Despite the fact that most of us focus on keeping our rugs vacuumed and our shelves dusted, windows can often be one of the dirtiest parts of your house—but not for long.
Cleaning your windows may sound daunting, but the process is actually quite simple if you know what you’re doing.
Take a deep breath, grab your favorite cleaning spray, and read on for the best ways to clean windows as well as tips, tricks, and product recommendations.
What method is best for cleaning windows?
There’s no one right way to clean your windows, but with the following tips, you’ll be on your way to streak-free windows in no time.
What to clean windows with:
All windows should be cleaned with a brand-name commercial cleaner or an at-home vinegar or soap solution. If you’re going the brand-name route, your favorite brand is likely A-okay. We also recommend Spic & Span Cinch Glass Cleaner, Invisible Glass, or trusty old Windex.
How to make a vinegar solution to clean your windows
If you’re going the DIY-route, a vinegar solution is one way to go. All you’ll need is:
- White vinegar (don’t use apple cider vinegar or white wine vinegar!)
- An empty spray bottle or bowl
- Essential oils (optional)
Simply mix 1 part white vinegar with 2 parts water. You can put the solution in a spray bottle or mix it up in a small bowl and dip your cleaning cloth into it. A few drops of essential oils will help it smell nicer before the vinegar scent dissipates.
How to make a soap solution to clean your windows
For a DIY soap solution, you’ll need to gather up:
- Dish soap (such as Dawn, Ajax, or Palmolive)
- An empty spray bottle or bucket
Since dish soap gets very sudsy very easily, be sure to get the ratio correct! In general, you can use about 2 gallons of water to 1 teaspoon of dish soap.
If you’re ready to go the extra mile, you can also combine the two methods for a vinegar and dish soap solution. In this case, you’ll simply combine 2 cups of water, ¼ cup white vinegar, and a few drops of dish soap in a spray bottle, and—voila! You’ve harnessed the cleaning power of both.
It’s important to note, however, that DIY isn’t the best solution for everyone. If your city or town uses hard water, that means your tap water is full of minerals like calcium and sodium. Those minerals might be fine for drinking water, but they’re not ideal for cleaning and can leave streaks and white spots on your glass. Over the long term, windows may start to look foggy and sustain damage. Check your local water designation online. If your community uses hard water, opt for the store-bought cleaner.
How often should you clean your windows?
You should clean your windows whenever they get dirty. There’s no hard and fast rule about how long you should go between window cleanings, but if you can see the grime, give them a wash. As long as you’re using non-corrosive cleaners, you won’t do any damage to the windows by cleaning frequently. Similarly, don’t stress about going too long in between cleans. If you live in an area with extreme weather, your windows can wait for the right day.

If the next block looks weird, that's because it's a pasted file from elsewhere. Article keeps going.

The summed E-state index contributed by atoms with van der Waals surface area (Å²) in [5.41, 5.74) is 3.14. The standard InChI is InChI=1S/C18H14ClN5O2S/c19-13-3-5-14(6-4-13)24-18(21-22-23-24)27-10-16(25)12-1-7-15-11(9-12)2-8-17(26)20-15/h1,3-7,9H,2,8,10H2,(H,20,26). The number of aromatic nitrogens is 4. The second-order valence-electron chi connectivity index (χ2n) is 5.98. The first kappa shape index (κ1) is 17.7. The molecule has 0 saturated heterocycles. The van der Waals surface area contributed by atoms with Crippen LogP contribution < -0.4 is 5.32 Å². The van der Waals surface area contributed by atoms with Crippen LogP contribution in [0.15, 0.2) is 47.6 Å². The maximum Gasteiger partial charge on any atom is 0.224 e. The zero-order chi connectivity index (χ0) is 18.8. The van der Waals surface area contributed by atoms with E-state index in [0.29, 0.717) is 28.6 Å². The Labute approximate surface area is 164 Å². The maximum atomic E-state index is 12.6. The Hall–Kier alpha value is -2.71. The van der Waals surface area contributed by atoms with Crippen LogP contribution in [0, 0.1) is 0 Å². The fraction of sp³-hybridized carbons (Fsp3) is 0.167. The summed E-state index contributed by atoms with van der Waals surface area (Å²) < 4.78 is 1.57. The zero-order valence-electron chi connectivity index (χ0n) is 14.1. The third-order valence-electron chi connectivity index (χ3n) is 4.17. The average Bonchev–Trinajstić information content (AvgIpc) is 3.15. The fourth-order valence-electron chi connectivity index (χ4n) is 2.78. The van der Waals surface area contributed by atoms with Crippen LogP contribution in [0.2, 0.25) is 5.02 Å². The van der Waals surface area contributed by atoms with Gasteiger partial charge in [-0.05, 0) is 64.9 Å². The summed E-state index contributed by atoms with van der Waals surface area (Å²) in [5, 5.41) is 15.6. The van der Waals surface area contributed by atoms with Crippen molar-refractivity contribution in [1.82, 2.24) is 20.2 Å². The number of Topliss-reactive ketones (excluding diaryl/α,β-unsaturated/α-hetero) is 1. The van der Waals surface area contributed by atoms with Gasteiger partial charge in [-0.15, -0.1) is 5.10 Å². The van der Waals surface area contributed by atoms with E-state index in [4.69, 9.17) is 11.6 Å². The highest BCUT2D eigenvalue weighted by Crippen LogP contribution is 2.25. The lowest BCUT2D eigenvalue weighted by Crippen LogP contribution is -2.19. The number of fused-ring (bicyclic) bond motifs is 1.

How to prepare your windows for cleaning.
Before you start spraying, make sure you prepare your windows for the cleaning process. There are two major window cleaning preparation steps:
- Remove any non-window elements: Curtains, blinds, and other window dressings can get in the way of a streak-free clean. They often get dirty as well and need their own sprucing, but that should always be done with those elements removed from the wall. Curtains especially attract dust like magnets. If you beat your curtains while they’re hanging, you’ll only send more dust onto your window glass and sill. Take them outside, then put them back on the wall after you finish cleaning.
- Dust your windows: Just as floors need to be swept before being mopped, windows need to be dusted before getting wiped down. This doesn’t need to be an intense process, but removing dry dust from your windows before washing them ensures that you don’t end up rubbing wet dust all over the glass. Just use a dry cloth or a small vacuum to get rid of cobwebs and debris before diving in.
What’s the best way to clean windows?
The best way to clean windows is with our simple, 13-step checklist you can repeat whenever you need. This isn’t the only way to clean windows, but if you need help getting started, we’ve got you covered.
What tools do I need to clean my windows?
Depending on the cleaning solution you’ve chosen, you’ll need the following:
- Your chosen liquid cleaning solution in a spray bottle or bucket (see above)
- Microfiber/lint-free cloths
- Small vacuum (optional)
- Sponge/sponge mop on a pole (optional)
- 8-10-inch squeegee (optional)
- Outside hose (optional)
How to clean the inside of windows.
To clean the inside of your windows, follow these 5 steps:
- Grab your cleaner (either DIY or commercial spray), a microfiber cloth or sponge, and a towel for any loose liquid drops.
- Use your cloth to dry-dust the window starting at the top and moving down in an S-shape to the bottom. If you have a lot of dust, use a small vacuum instead.
- Spray or sponge your cleaning solution all over the window. Use your towel to catch any drops before they hit the bottom.